Feature Article - May/June 2003
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Tread Lightly

A complete guide to selecting the right sports surface

By Margaret Ahrweiler


OUTDOOR

On track
PHOTO COURTESY OF PLEXIPAVE
Lawrenceville High School in Lawrenceville, N.J.

Outside, running tracks have traveled light years from the days of cinder ash or asphalt and now generally feature synthetic vulcanized rubber made of granules bound with polyurethane, or extruded vulcanized rubber. Like indoor surfaces, both poured-in-place and sheet-good systems are available. Sheet goods, which cost more, are easier to install and repair but run the risk of water entrapment at the seams between the rolls. Cast-in-place track systems provide a greater range of textures and eliminate the seam issues but warrant a very demanding, complex installation, according to Johnston.

These methods include a structural spray system, the least expensive, where the top layer is sprayed, with the bottom layer placed with paving equipment on asphalt; a sandwich system, more durable, where the top and lower layers are poured one after the other; and a full polyurethane system, the most expensive and most durable, since the product is essentially one solid, cast piece.

With any outdoor synthetic, "water and urethane are mortal enemies," Johnston says, and keeping the track properly drained and free of debris is essential. Likewise, cars and trucks need to stay off the surfaces, since oil products cause synthetics to break down.

And while cold per se does not affect the surface, freeze/thaw cycles in cold climates can wreak havoc with poorly installed or drained systems. Outdoor tracks can last anywhere from seven to 16 years, depending on construction and maintenance, Mahoney says.


Who Ya Gonna Call?

Many Web sites offer a wealth of information to improve your sports-surface learning curve.

The U. S. Tennis Court and Track Builders Association provides handy information on tennis surfaces, with brochures and guidelines for different styles and surface types. More information is available at www.ustctba.com.

The International Play Equipment Manufacturers Association (IPEMA) provides plenty of helpful information, including a list of certified products, at www.ipema.org.

The U. S. Consumer Product Safety Commission, www.cpsc.gov, publishes playground surface standards and other safety guidelines.

The Maple Flooring Manufacturers Association, www.maplefloor.org, provides a library of frequently asked questions, along with maintenance guidelines and other information.

FIFA, the International Soccer Federation, provides background information on synthetic turf and their standards and testing through the group's Quality Concept program. Visit www.fifa.com/qualityconcept.


Tennis surfaces, anyone?

Outdoors and in, tennis surfaces offer a wide range of choices, with dozens of different categories and subcategories for different levels and types of the sport that could fill their own magazine. In general, tennis courts are split into two categories. Traditional, soft-court exterior surfaces include clay and grass, along with artificial turf that emulates grass. Hard-court surfaces, which comprise about 70 percent of all courts in the Unites States, include concrete and asphalt overlaid with a color coating. This coating generally is composed of textured latex, rubber or other synthetic materials. In an increasingly popular option, courts may contain a resilient layer of cushioning 6 mm to 13 mm thick between the asphalt or concrete and color coating. Finally, interlocking polypropylene tiles and sheet goods are two other systems being used increasingly for tennis.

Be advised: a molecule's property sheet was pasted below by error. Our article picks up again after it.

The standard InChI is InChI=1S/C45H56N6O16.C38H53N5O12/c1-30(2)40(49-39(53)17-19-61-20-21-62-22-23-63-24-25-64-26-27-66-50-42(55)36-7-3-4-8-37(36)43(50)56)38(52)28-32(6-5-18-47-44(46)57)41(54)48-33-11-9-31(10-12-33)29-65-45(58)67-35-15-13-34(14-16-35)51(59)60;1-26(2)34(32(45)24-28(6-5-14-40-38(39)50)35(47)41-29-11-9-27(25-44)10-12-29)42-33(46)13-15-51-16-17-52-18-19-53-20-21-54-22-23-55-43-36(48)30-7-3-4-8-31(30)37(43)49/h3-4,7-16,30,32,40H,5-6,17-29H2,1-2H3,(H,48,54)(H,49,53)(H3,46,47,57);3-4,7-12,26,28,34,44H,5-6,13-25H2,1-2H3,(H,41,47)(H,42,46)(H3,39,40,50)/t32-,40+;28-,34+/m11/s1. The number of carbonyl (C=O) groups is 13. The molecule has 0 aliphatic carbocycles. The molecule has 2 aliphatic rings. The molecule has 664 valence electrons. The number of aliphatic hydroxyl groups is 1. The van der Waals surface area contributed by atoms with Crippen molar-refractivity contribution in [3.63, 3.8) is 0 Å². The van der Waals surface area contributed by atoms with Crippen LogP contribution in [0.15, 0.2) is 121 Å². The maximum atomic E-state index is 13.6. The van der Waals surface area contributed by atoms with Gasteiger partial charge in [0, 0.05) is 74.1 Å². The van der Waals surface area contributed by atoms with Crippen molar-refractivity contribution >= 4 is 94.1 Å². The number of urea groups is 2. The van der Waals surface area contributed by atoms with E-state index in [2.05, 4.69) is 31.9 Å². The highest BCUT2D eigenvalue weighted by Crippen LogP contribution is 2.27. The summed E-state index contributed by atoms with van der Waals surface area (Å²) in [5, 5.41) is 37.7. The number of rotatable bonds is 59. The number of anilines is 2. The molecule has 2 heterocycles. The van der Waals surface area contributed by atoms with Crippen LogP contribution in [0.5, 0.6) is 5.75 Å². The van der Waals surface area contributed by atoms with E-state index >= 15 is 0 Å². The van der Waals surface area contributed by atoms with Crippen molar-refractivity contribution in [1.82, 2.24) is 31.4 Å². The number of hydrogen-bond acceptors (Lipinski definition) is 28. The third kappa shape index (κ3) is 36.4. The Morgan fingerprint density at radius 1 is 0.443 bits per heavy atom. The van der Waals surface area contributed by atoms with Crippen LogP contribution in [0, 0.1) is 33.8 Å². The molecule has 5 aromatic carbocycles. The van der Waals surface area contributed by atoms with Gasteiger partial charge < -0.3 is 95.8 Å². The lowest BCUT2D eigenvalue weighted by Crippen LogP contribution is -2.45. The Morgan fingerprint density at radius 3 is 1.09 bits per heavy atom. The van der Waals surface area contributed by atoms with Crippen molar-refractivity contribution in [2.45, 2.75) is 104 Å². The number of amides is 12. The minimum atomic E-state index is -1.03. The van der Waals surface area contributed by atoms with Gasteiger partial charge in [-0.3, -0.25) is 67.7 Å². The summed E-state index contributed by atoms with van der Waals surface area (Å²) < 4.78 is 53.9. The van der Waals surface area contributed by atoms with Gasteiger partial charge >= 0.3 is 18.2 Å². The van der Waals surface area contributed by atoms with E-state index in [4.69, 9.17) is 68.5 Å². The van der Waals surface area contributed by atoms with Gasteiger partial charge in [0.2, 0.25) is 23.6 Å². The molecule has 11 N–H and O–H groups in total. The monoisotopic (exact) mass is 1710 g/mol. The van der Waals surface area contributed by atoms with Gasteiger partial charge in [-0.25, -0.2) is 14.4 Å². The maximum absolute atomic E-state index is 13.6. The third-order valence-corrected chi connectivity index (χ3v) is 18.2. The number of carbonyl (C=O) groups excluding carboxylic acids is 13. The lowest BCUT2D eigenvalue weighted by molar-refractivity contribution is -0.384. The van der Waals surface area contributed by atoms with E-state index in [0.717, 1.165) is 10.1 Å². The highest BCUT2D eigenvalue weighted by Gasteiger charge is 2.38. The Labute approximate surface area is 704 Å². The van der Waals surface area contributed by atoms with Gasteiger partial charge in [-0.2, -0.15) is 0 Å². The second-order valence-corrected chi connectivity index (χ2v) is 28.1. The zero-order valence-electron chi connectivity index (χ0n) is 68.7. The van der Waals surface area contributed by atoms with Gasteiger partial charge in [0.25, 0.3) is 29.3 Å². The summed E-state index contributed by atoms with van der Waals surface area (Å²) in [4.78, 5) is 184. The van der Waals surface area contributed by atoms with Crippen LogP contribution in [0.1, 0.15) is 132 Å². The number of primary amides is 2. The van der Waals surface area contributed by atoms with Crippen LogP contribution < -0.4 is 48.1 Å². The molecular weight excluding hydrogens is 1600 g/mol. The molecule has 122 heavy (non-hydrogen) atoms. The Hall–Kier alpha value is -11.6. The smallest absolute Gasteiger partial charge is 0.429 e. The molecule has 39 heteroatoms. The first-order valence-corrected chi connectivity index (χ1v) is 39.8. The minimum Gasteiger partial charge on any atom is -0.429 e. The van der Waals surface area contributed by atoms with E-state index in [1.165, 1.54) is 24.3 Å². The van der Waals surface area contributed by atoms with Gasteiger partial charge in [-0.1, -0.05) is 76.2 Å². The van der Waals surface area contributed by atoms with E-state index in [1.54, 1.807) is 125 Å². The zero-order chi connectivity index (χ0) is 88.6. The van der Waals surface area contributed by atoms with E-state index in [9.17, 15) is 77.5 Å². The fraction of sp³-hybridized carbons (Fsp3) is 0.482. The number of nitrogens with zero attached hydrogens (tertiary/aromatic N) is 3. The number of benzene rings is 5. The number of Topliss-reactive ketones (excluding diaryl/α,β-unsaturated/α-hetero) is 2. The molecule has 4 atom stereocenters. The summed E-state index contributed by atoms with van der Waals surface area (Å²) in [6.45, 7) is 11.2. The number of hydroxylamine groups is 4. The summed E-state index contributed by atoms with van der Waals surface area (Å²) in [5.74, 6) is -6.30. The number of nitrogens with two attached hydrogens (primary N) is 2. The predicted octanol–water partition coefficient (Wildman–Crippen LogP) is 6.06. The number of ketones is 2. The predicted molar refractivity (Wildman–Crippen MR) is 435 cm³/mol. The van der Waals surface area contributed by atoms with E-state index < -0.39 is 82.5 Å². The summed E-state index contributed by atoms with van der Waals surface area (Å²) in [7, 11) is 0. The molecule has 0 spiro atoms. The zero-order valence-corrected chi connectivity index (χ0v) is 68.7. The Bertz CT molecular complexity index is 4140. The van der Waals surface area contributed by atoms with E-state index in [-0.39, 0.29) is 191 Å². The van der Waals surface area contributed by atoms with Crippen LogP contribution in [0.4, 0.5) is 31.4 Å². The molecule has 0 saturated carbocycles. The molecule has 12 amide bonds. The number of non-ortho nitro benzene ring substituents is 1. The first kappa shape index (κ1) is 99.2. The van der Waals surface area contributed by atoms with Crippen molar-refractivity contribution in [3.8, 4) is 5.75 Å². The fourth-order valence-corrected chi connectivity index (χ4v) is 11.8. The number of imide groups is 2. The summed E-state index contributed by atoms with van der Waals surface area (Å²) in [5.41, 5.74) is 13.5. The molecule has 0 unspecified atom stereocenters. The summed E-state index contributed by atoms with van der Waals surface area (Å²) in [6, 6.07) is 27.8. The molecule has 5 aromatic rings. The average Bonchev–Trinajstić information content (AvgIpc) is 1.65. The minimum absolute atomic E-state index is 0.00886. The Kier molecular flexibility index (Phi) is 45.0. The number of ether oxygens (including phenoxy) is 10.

PHOTO COURTESY OF PLEXIPAVE
La Quinta Resort and Club in La Quinta, Calif.

The surface chosen depends on several factors, including the type of tennis is being played—a faster, athletic game or a slower, more strategic game—and the skill level of the players, among other things.

According to the U. S. Tennis Court and Track Builders Association, tennis surfaces can be fast or slow. This "pace" of the surface, and the ability of the ball to spin, depends on the size and quantity of sand or rubber particles mixed in with the color coating on hard courts. What's more, playing styles have a great impact on the type of surface players prefer. Athletic and competitive players, with strong serving skills, usually prefer a serve-and-volley type game and opt for a medium-fast to fast surface. Recreational or social players, on the other hand, look for longer rallies and a shot-placement emphasis. For this type of play, the USTCTBA recommends a medium to slow surface.

Geography matters when choosing a tennis surface too. In the Northeast and Midwest, planners need to take into account freeze/thaw cycles, along with heat and humidity in the summer. In the West, sun and heat can dry clay courts and bleach the color from hard courts. In the Southeast, algae or mildew can be issues. Wet climates need to consider drainage issues.

Surface choices can also affect injury rates, according to Cannon Johnston's Bob Johnston. He cites research by the Human Performance Laboratory at the University of Calgary showing that in tennis, the percentage of players with pain varies according to surface type, with surfaces providing a greater controlled horizontal slide creating fewer injuries. Clay surfaces ranked the lowest for injuries, according to Johnston, with synthetic/sand base and synthetic surfaces next.